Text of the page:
“It’s like going into a different country and being bombarded with another language,” said Reyes. The school is open to anyone, but has a strict rule about maintaining one third English-only students, one third Spanish-only and one-third bilingual students. Reyes said the waiting list is growing daily.

In addition, the school has been taken off the state watch list where it had been put for low test scores. Reyes says the school now boasts higher scores than ever before.

“We are challenging kids by teaching them another language, but at the same time teaching them the basic concepts in their own language,” said Reyes.

Parents, too, have equally glowing things to say about Las Animas. Sharon Watkins put her daughter, Allita, 8, in the school five years ago and has watched as she quickly acquired Spanish. Learning the language made her more confident and also helped her make new friends on the playground, said Watkins, a Gilroy resident.

“I always felt we were at a disadvantage in America speaking just one language,” she said. “This opens up a new world to her and increases the kind of opportunities she can have in life.”

No matter the method of learning English, many agree that children are more successful when they learn the basics in their native languages.

“The older generation of Americans who came from Europe and did the sink-and-swim method often say ‘I did fine, why can’t they?'” said Martinez. The difference between them and many of the young immigrants learning English in classrooms all over the state is the older generation never acquired literacy in their native language, making the task of reading, writing and comprehension twice as hard, she said.

“A lot of students, if you throw them in to try to read in a language they don’t understand, you’re really giving them a disadvantage,” said Martinez.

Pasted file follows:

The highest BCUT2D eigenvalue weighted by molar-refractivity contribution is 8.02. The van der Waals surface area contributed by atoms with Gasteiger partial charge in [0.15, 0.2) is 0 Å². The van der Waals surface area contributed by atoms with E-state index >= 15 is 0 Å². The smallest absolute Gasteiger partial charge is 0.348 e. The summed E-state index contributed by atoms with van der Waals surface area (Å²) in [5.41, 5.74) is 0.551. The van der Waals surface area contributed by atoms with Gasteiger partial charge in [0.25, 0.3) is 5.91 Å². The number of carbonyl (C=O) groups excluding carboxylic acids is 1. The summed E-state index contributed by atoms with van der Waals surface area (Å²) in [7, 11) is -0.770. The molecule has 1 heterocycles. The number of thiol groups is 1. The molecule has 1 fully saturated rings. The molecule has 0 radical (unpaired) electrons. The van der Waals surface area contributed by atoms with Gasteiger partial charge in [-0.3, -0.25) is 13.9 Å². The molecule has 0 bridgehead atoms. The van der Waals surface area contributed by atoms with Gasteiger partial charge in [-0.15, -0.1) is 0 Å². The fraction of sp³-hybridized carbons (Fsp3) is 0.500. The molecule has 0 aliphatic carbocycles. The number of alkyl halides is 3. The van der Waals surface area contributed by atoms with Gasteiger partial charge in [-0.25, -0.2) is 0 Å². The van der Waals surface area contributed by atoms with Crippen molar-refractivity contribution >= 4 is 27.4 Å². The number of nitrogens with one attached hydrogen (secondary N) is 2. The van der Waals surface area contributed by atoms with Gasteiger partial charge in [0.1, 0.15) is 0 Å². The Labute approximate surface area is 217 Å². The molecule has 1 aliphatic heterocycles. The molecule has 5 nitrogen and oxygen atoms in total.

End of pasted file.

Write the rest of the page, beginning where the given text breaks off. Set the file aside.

The level of parental education, the extent of support they give their children in homework and interactions with the teacher have a big impact on how long it takes a child to learn English, said Jose Anaya, a second grade teacher at Calaveras Elementary in Hollister.

“If there is support at home, kids will learn better,” said Anaya, who has taught bilingual education at the school since 2000.

Anaya, himself an immigrant from Mexico, says he is glad the waiver option exists because many kids would be lost if placed in an English-only class.

“They will struggle; yes, they’ll survive, but it will be a very traumatic experience for them,” he said. Instead, he favors the bilingual education approach.

“Some parents would like to turn the switch on and have their kids learn English within a year, but that’s impossible,” he said.

Deciding between the array of choices can be tough for parents. That’s where English learner advisory committees come in. These groups are made up of parents and educators who help newcomer parents navigate the sea of choices and are also required at any school with more than 20 English learners.

“The key to success of any new students is finding out what their educational experience has been,” said Stonebloom. “It’s about connecting with the families and sitting down with them to find out what their needs are.”